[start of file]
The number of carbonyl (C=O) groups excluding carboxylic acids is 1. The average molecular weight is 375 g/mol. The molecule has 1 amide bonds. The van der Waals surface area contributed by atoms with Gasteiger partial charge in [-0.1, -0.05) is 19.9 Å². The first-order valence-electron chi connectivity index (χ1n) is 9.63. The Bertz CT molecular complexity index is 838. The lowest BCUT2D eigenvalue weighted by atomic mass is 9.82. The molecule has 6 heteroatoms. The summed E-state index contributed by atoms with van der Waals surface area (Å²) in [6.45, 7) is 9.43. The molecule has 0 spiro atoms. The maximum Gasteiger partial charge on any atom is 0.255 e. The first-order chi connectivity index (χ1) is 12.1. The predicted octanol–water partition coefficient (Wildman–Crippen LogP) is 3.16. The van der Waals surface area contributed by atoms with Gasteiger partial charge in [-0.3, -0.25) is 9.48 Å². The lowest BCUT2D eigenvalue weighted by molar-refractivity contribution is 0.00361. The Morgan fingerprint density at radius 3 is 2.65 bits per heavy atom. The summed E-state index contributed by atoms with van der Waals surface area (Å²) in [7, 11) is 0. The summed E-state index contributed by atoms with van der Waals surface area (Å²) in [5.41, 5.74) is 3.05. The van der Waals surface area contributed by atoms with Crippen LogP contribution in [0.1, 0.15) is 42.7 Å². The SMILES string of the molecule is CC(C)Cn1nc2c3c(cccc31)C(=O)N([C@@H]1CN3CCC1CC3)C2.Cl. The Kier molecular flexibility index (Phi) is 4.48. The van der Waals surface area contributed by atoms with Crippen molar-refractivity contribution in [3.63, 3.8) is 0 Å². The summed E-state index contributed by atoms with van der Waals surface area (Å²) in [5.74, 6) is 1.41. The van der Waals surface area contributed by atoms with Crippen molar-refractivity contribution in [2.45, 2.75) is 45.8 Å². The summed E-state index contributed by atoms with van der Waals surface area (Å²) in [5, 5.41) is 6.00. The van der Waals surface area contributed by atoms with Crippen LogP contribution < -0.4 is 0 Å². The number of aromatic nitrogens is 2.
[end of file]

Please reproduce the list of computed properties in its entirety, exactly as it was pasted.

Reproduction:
The number of carbonyl (C=O) groups excluding carboxylic acids is 1. The average molecular weight is 375 g/mol. The molecule has 1 amide bonds. The van der Waals surface area contributed by atoms with Gasteiger partial charge in [-0.1, -0.05) is 19.9 Å². The first-order valence-electron chi connectivity index (χ1n) is 9.63. The Bertz CT molecular complexity index is 838. The lowest BCUT2D eigenvalue weighted by atomic mass is 9.82. The molecule has 6 heteroatoms. The summed E-state index contributed by atoms with van der Waals surface area (Å²) in [6.45, 7) is 9.43. The molecule has 0 spiro atoms. The maximum Gasteiger partial charge on any atom is 0.255 e. The first-order chi connectivity index (χ1) is 12.1. The predicted octanol–water partition coefficient (Wildman–Crippen LogP) is 3.16. The van der Waals surface area contributed by atoms with Gasteiger partial charge in [-0.3, -0.25) is 9.48 Å². The lowest BCUT2D eigenvalue weighted by molar-refractivity contribution is 0.00361. The Morgan fingerprint density at radius 3 is 2.65 bits per heavy atom. The summed E-state index contributed by atoms with van der Waals surface area (Å²) in [7, 11) is 0. The summed E-state index contributed by atoms with van der Waals surface area (Å²) in [5.41, 5.74) is 3.05. The van der Waals surface area contributed by atoms with Crippen LogP contribution in [0.1, 0.15) is 42.7 Å². The SMILES string of the molecule is CC(C)Cn1nc2c3c(cccc31)C(=O)N([C@@H]1CN3CCC1CC3)C2.Cl. The Kier molecular flexibility index (Phi) is 4.48. The van der Waals surface area contributed by atoms with Crippen molar-refractivity contribution in [3.63, 3.8) is 0 Å². The summed E-state index contributed by atoms with van der Waals surface area (Å²) in [5.74, 6) is 1.41. The van der Waals surface area contributed by atoms with Crippen molar-refractivity contribution in [2.45, 2.75) is 45.8 Å². The summed E-state index contributed by atoms with van der Waals surface area (Å²) in [5, 5.41) is 6.00. The van der Waals surface area contributed by atoms with Crippen LogP contribution < -0.4 is 0 Å². The number of aromatic nitrogens is 2.